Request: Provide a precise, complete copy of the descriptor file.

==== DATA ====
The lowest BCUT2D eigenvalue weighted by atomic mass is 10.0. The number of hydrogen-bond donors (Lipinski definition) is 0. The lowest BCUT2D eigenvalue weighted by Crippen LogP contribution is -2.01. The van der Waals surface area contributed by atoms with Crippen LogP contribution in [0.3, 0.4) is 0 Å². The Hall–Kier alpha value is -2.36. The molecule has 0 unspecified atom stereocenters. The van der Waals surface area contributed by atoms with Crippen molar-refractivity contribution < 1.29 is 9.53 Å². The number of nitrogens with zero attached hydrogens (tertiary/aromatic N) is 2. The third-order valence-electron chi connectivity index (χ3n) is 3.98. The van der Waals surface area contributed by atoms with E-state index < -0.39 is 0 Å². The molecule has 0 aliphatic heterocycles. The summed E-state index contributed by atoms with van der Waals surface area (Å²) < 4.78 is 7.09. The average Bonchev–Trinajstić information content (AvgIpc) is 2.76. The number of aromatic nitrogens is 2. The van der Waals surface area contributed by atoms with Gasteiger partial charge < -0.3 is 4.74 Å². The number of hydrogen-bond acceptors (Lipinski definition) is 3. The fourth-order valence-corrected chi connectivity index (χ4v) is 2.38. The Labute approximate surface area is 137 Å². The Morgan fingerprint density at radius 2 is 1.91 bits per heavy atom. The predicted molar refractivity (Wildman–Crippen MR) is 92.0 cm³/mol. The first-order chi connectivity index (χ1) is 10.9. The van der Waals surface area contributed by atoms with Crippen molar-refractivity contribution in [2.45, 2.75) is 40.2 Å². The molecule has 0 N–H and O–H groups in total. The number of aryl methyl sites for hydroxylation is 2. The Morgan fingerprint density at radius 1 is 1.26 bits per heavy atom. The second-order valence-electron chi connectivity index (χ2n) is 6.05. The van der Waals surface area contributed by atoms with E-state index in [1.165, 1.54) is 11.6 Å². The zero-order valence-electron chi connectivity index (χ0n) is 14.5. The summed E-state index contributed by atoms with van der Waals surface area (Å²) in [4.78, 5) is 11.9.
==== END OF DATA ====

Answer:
The lowest BCUT2D eigenvalue weighted by atomic mass is 10.0. The number of hydrogen-bond donors (Lipinski definition) is 0. The lowest BCUT2D eigenvalue weighted by Crippen LogP contribution is -2.01. The van der Waals surface area contributed by atoms with Crippen LogP contribution in [0.3, 0.4) is 0 Å². The Hall–Kier alpha value is -2.36. The molecule has 0 unspecified atom stereocenters. The van der Waals surface area contributed by atoms with Crippen molar-refractivity contribution < 1.29 is 9.53 Å². The number of nitrogens with zero attached hydrogens (tertiary/aromatic N) is 2. The third-order valence-electron chi connectivity index (χ3n) is 3.98. The van der Waals surface area contributed by atoms with E-state index < -0.39 is 0 Å². The molecule has 0 aliphatic heterocycles. The summed E-state index contributed by atoms with van der Waals surface area (Å²) < 4.78 is 7.09. The average Bonchev–Trinajstić information content (AvgIpc) is 2.76. The number of aromatic nitrogens is 2. The van der Waals surface area contributed by atoms with Gasteiger partial charge < -0.3 is 4.74 Å². The number of hydrogen-bond acceptors (Lipinski definition) is 3. The fourth-order valence-corrected chi connectivity index (χ4v) is 2.38. The Labute approximate surface area is 137 Å². The Morgan fingerprint density at radius 2 is 1.91 bits per heavy atom. The predicted molar refractivity (Wildman–Crippen MR) is 92.0 cm³/mol. The first-order chi connectivity index (χ1) is 10.9. The van der Waals surface area contributed by atoms with Crippen molar-refractivity contribution in [2.45, 2.75) is 40.2 Å². The molecule has 0 N–H and O–H groups in total. The number of aryl methyl sites for hydroxylation is 2. The Morgan fingerprint density at radius 1 is 1.26 bits per heavy atom. The second-order valence-electron chi connectivity index (χ2n) is 6.05. The van der Waals surface area contributed by atoms with E-state index in [1.165, 1.54) is 11.6 Å². The zero-order valence-electron chi connectivity index (χ0n) is 14.5. The summed E-state index contributed by atoms with van der Waals surface area (Å²) in [4.78, 5) is 11.9.